Fig. 1.
Fig. 1.

A typical container-grown plant of ‘UF 432’ cultivar (6 weeks old) forced from four No.1-sized (3.8–6.4 cm diameter) tubers in a 20.3-cm container.

Citation: HortScience horts 50, 7; 10.21273/HORTSCI.50.7.1099

Fig. 2.
Fig. 2.

Typical mature leaves of ‘UF 432’ cultivar from 6-weeks-old container-grown plants.

Citation: HortScience horts 50, 7; 10.21273/HORTSCI.50.7.1099

‘UF 4015’ (Figs. 3 and 4) showed an overall plant growth habit similar to that of ‘Florida Red Ruffles’, but it is distinct from ‘Florida Red Ruffles’ with bright pink leaves and higher tuber yield potential. The availability of ‘UF 4015’ as a new cultivar can expand the color palette for caladium plants with this growth habit desired by greenhouse growers, nurseries, and gardeners.

Fig. 3.
Fig. 3.

A typical container-grown plant of ‘UF 4015’ cultivar (6 weeks old) forced from four No.1-sized (3.8–6.4 cm diameter) tubers in a 20.3-cm container.

Citation: HortScience horts 50, 7; 10.21273/HORTSCI.50.7.1099

Fig. 4.
Fig. 4.

Typical mature leaves of ‘UF 4015’ from 6-weeks-old container-grown plants.

Citation: HortScience horts 50, 7; 10.21273/HORTSCI.50.7.1099

Origin

‘UF 432’ was derived from a cross between ‘Candidum Junior’ and ‘Florida Sweetheart’ (Fig. 5) that was developed in Bradenton, FL, in Spring 2003. ‘UF 4015’ was progeny of a cross between ‘Aaron’ and ‘Florida Red Ruffles’ that was developed in Bradenton in Spring 2004 (Fig. 5). ‘UF 432’ was selected initially in 2004, and ‘UF 4015’ was selected initially in Aug. 2005. Since then, they have been propagated asexually through tuber division over 9–10 generations. The growth characteristics of these cultivars have been stable and consistent during asexual propagations and field trials.

Fig. 5.
Fig. 5.

Pedigree of ‘UF 432’ and ‘UF 4015’ caladiums.

Citation: HortScience horts 50, 7; 10.21273/HORTSCI.50.7.1099

‘Florida Sweetheart’ (U.S.PP8,526) was selected as the paternal parent of ‘UF 432’ because of its compact growth habit, bright rosy leaves, excellent sun tolerance, and good tuber yield potential. ‘Florida Sweetheart’ was derived from a 1977 cross between ‘Candidum Junior’ and ‘Red Frill’. ‘Florida Red Ruffles’ (U.S. PP13,136), progeny of (‘Red Frill’ × ‘Candidum Junior’) × ‘Red Frill’, was used as the paternal parent of ‘UF 4015’ for its compact growth habit, adaptability to pot plant production, dark red leaves, superb sun tolerance, and adequate tuber yield. ‘Candidum Junior’, a white fancy-leaved commercial cultivar, was selected for its excellent pot plant growth habit. ‘Aaron’ has white leaves and is known for its tuber yield and sun tolerance. The ancestries of ‘Aaron’, ‘Candidum Junior’, and ‘Red Frill’ are unknown.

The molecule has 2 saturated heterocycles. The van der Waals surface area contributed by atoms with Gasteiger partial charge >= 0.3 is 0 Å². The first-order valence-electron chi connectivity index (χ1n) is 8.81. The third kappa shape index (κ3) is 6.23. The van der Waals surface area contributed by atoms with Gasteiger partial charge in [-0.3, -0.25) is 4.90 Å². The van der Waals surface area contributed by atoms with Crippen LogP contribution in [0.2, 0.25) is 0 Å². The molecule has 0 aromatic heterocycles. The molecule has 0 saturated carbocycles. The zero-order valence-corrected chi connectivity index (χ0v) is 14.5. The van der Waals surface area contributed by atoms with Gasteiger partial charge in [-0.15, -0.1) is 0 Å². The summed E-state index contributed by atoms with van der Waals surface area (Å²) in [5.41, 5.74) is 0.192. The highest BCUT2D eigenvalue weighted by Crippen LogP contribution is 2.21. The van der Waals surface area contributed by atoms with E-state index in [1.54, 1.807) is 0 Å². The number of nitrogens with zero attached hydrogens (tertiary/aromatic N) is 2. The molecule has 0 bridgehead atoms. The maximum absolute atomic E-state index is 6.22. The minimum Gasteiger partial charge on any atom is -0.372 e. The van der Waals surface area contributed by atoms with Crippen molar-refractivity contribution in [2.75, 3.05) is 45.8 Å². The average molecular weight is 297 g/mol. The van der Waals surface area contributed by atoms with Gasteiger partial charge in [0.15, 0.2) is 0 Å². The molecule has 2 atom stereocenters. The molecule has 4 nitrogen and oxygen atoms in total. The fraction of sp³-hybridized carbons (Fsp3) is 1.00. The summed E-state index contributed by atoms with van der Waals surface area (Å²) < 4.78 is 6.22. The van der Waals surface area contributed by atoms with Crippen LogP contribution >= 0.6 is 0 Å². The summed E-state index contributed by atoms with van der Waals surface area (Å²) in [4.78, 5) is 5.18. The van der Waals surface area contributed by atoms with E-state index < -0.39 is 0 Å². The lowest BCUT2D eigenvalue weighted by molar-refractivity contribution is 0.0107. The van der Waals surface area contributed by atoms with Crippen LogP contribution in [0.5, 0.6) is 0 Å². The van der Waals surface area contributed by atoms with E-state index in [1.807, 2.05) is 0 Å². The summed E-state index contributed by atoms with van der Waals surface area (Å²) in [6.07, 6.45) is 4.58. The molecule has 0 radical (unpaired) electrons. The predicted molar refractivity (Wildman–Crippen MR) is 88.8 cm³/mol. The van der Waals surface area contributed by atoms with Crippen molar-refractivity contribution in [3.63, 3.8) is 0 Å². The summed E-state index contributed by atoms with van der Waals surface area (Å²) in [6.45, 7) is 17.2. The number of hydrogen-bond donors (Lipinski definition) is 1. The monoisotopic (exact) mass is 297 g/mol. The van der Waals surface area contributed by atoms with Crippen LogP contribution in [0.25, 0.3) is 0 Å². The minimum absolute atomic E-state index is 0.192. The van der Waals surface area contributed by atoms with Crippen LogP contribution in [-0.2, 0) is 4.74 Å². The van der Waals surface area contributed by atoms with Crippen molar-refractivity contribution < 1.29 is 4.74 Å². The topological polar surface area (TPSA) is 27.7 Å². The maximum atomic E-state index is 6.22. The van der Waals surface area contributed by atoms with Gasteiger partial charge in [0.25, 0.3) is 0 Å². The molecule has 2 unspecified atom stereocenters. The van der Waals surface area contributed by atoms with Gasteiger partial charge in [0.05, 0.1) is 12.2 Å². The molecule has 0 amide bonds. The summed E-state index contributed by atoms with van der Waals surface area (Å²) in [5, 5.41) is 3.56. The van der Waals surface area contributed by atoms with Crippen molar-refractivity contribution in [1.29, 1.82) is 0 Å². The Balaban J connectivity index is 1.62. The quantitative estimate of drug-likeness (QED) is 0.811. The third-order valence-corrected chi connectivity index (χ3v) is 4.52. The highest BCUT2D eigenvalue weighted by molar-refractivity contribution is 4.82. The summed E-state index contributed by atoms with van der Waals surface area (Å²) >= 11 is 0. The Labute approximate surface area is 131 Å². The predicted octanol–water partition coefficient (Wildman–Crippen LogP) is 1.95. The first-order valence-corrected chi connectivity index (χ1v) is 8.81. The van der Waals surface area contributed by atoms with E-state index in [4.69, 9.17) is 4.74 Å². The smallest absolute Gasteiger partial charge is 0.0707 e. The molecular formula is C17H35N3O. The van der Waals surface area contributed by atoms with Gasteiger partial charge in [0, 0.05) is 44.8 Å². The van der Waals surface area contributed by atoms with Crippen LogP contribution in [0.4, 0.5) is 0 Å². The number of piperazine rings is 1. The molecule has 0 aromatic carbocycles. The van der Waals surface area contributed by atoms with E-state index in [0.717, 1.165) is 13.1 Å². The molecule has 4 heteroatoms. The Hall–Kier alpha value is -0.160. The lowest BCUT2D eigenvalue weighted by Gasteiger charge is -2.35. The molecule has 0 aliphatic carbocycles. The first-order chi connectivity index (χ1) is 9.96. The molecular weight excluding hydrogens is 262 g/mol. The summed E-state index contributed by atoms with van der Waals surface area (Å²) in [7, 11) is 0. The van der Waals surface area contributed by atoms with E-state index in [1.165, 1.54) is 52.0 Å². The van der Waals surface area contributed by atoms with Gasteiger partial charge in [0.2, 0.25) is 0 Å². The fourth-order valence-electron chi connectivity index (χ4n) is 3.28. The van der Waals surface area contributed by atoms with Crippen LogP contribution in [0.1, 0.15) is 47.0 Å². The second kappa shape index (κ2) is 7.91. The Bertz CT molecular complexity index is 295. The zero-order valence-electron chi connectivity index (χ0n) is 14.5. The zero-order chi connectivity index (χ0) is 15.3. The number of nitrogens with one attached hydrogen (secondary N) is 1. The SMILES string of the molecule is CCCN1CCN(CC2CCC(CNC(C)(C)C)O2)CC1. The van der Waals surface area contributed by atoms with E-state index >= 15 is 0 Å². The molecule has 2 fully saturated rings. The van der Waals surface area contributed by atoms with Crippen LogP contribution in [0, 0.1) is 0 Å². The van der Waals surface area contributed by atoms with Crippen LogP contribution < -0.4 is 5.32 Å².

Description

Descriptions of color [e.g., Royal Horticultural Society (RHS) 200B] for plant parts are based on comparison with the RHS Color Chart (Royal Horticultural Society, 1986). Plants used for describing color were grown from de-eyed, jumbo-sized (or equivalent) tubers (two per container) in 20.3-cm containers in a 35% shaded greenhouse. The potting mix used in the containers was Fafard 3B (Conrad Fafard Inc., Agawam, MA) amended with the controlled-release fertilizer Osmocote® (15N–2.6P–10K, 5–6 months; Scotts Co., Marysville, OH) at 4.8 kg·m−3.

‘UF 432’.

Plants of ‘UF 432’ (≈1.5 months old) had an average height of 36.7 cm. Leaves had an average size of 20 cm × 16 cm (length × width), are ovate, and have a cordate base, an acuminate to acute apex, an entire and slightly undulate margin, and two basal lobes. On the upper leaf surface, a green (RHS 139A) margin, up to 10 mm wide, borders the entire leaf. The leaf center is red (RHS 51B). Venation pattern is pinnate, with as many as 16 grayed-purple (RHS 183A) veins radiating from a central main vein of red (RHS 53C). Secondary and tertiary veins tend to be netted across the entire leaf. Small blotches of green (RHS 139A) and numerous specks of white, or both (RHS 155A) may appear along the margin and between primary veins. The leaf undersurface has a grayed-green (RHS 191A) margin up to 20 mm wide, a red (RHS 51B) center, a grayed-red (RHS 182C) midrib vein, and several green (RHS 137B to 137D) primary veins. Irregular yellow-white (RHS 158C) mottling appear from the margin into the center area. Petioles are mostly erect, curving outward with development. They are mostly light brown (RHS 200D), with long streaks of darker brown (RHS 200A) or speckling of brown (RHS 200C) from the apex to the base of the petioles. Jumbo tubers are multisegmented, bearing six to nine dominant buds. Tuber surfaces are brown (RHS 200B) with the cortical area yellow (RHS 7B).